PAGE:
- Dried Crickets
- Dried Insect Trail Mix
- Dried Grubs
Best Weeds and Plants to Feed Chickens
One of the best ways to ensure your chickens are getting lots of nutrients is to feed them your weeds! This is typically what you will see your chickens eating when they forage, but adding them into the mix for them by gathering them in a bucket and then tossing them into their run to eat is a great way to take unwanted plants in your garden or flower beds and turn them into nutrients and put them to good use. Below you will find a list of plants but you can also include all of your vegetable and herb garden plants as well. We talk about how we use our chickens to help turn our garden and forage in this post about our DIY Compost Bins if you are interested in learning more.
- Grass Clippings
- Wild Violet
- Most every plant you grow in your garden
How To Feed Chickens
Knowing not just what chickens eat but also how to feed them is also really important to know when you are learning about what to feed chickens. It is far easiest than you may think and much of the time they regulate it all without much of our intervention.
How Much Should You Feed Them?
The good news is your chickens won’t ever overeat. It is true. We have a trough that is gravity fed and we fill it up every few days for them. They regulate their intake and it is inside their coop where they sleep at night.
How Often Should You Feed Them?
We feed our 12 chickens every 2-3 days with layer feed depending on how much they have consumed. We let them forage regularly during the days it is not snowing and they have access to their run during daylight which is regulated by an automatic door. We also bring them scraps from the kitchen and/or garden every single day.
Water for Your Hens
Chickens cannot go longer than 24 hours without fresh water so you need to check on their water at least every other day to make sure they have enough. For us, our chickens make it ABUNDANTLY clear when they need water, but this may not be true of your flock. No matter the time of year make sure you create a great watering system to keep their water fresh and clean every day. You can see our list of the best chicken waterers and the best-heated chicken waterers here. If you feel like getting handy you can create a super simple DIY Chicken Waterer system as we did.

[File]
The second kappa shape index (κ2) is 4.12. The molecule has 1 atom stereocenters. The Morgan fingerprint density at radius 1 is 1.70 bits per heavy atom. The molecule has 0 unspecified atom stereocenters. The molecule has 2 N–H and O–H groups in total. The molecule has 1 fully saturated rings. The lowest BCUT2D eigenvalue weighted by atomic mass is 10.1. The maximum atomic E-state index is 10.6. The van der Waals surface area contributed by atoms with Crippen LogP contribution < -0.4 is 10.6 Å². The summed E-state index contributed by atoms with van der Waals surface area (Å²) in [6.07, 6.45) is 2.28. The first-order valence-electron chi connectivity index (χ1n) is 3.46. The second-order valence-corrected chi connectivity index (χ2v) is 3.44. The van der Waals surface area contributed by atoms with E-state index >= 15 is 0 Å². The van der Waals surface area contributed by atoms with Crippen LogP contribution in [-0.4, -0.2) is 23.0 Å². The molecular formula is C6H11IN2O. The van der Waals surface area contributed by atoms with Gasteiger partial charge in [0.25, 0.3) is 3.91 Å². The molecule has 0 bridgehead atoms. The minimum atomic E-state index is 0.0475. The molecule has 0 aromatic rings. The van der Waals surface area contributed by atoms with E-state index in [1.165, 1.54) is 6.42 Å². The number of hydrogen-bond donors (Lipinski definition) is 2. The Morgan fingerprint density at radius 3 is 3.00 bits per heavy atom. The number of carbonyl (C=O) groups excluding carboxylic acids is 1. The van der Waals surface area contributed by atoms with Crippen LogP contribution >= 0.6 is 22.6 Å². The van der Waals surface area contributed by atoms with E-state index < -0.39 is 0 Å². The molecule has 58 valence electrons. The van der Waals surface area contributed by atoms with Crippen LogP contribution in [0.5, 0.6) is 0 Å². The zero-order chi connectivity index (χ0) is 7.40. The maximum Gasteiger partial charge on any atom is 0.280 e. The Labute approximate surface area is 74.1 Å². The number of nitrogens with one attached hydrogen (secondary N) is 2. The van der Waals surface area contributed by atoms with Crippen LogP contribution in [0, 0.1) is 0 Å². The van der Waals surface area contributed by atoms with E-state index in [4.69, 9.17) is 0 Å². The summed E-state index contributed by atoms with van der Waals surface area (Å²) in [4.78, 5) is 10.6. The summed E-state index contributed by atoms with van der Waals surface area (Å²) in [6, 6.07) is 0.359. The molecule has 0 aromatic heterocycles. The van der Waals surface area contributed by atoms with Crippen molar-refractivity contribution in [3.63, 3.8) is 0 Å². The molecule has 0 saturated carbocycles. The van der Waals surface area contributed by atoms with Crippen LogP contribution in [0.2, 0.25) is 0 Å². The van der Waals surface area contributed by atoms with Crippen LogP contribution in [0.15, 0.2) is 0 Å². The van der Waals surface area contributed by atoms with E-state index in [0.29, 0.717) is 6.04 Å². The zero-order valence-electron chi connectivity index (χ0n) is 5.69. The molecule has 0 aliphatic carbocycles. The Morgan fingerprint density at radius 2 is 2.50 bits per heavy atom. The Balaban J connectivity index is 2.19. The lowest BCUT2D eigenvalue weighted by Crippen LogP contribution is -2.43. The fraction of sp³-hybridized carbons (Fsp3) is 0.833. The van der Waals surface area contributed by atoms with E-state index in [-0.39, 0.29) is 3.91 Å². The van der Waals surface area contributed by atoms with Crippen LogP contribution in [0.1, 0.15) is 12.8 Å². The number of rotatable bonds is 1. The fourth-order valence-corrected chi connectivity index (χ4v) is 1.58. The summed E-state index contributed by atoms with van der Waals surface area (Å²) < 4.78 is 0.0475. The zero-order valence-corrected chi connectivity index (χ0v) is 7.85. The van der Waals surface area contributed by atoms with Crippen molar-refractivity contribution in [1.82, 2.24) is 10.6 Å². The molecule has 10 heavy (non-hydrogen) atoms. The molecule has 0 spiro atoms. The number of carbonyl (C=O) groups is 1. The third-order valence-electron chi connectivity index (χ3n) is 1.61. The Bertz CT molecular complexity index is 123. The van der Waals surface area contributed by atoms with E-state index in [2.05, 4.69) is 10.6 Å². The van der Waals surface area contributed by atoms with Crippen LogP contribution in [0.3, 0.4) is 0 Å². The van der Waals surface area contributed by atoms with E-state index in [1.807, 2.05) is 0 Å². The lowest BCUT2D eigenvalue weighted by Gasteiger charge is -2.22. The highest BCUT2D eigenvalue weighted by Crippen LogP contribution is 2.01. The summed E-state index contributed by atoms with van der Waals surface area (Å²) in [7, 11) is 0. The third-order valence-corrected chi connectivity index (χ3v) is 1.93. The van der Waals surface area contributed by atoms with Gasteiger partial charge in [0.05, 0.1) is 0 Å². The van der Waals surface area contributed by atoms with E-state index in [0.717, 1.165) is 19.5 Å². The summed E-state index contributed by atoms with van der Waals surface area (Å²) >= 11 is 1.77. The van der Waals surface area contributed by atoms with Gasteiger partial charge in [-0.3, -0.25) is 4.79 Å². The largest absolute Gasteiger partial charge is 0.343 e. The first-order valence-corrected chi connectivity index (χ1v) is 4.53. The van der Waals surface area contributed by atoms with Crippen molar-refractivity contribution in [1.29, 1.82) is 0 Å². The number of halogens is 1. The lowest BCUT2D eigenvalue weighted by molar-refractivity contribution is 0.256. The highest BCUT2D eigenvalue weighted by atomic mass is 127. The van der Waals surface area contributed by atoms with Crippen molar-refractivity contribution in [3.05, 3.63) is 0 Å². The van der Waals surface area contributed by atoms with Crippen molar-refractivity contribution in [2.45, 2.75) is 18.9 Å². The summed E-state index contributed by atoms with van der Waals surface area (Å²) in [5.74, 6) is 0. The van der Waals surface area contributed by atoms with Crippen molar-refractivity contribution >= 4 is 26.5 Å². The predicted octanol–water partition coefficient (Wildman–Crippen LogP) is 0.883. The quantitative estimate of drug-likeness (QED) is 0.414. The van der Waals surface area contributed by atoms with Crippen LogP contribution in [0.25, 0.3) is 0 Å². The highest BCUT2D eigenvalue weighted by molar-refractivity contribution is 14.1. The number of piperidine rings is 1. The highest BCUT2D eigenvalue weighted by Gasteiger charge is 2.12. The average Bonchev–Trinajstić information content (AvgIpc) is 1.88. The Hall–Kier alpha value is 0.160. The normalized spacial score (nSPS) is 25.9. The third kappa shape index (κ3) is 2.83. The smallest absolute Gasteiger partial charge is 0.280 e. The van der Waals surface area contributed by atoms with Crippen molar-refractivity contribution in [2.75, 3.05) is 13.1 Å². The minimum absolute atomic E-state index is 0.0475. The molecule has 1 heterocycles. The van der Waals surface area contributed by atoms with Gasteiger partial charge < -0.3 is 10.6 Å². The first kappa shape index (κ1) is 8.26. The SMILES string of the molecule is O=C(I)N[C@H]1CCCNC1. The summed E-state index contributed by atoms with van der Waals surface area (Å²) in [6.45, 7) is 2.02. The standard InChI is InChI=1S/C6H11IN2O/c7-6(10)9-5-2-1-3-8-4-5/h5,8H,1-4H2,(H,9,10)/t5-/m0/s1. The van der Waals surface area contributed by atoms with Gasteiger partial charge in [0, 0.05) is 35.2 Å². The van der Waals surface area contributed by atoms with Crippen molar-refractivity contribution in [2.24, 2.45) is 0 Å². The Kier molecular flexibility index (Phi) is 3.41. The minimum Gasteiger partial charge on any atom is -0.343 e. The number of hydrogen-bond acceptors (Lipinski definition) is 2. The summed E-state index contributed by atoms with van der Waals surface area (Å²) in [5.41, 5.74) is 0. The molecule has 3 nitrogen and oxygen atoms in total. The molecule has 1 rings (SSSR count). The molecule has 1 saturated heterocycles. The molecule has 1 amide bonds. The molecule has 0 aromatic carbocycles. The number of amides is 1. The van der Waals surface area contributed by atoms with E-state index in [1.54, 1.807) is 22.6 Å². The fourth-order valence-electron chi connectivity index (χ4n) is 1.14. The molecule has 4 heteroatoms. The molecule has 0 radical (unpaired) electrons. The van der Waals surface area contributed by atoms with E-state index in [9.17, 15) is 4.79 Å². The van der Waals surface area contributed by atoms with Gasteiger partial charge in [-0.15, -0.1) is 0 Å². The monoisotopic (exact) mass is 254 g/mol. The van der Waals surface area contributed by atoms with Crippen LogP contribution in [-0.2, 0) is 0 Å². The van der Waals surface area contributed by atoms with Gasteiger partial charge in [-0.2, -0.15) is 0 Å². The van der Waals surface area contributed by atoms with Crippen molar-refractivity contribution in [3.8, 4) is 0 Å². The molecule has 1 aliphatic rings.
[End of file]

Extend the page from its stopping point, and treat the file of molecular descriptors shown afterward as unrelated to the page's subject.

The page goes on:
What you Shouldn’t Feed Them
What you shouldn’t feed chickens is really simple…Mainly they won’t eat citrus peels, banana peels, and so on. They shouldn’t have apple cores, garlic, rhubarb, or be fed avocados. They also shouldn’t be fed heavily processed foods or things with sugar in them.
What Can Happen if Their Diet Isn’t Right?
Reduced egg production: Egg production is a strong indication of a chicken’s health and age. Most egg issues can stem from the diet. If something shifts with your chicken’s egg production their diet may not be correct for them, so keep an eye on their eggs and their overall health.
General unrest and feather picking: If your chickens are pecking themselves, each other, and both they may not be getting what they need for their diet or their natural pecking desires. This means they may need more foraging, treats, a pecking block, or something else. This is extremely common in the winter.
Abnormal eggs: Eggs with changes in texture, color, shape, or anything in between can mean they may have too much protein or too little calcium. Another thing to watch is the size of the egg and if they contain double yolks often. This can also be a sign of an issue with their diet.
Feather and Wattle Health: If you see a lack of color or shine to their feathers the chickens are not healthy. You may need to change their feed, allow them to forage more, or provide them with more options for their diet. You can also consider supplementing their water with Apple Cider Vinegar and adding a cup of Kelp meal per bag of feed to help up their health as well.
Feeding your chickens properly is not just important but vital to having a great happy flock of backyard chickens. Just remember that chickens can eat much of what you and I eat, but they just need a few other things. You also want to make sure to feed them things that are good for you as well. Plenty of good kitchen scraps, plenty of foraging, and regular clean water and feed are given while keeping an eye on their eggs, wattles, and feathers. If you do this you should have a group of very healthy chickens.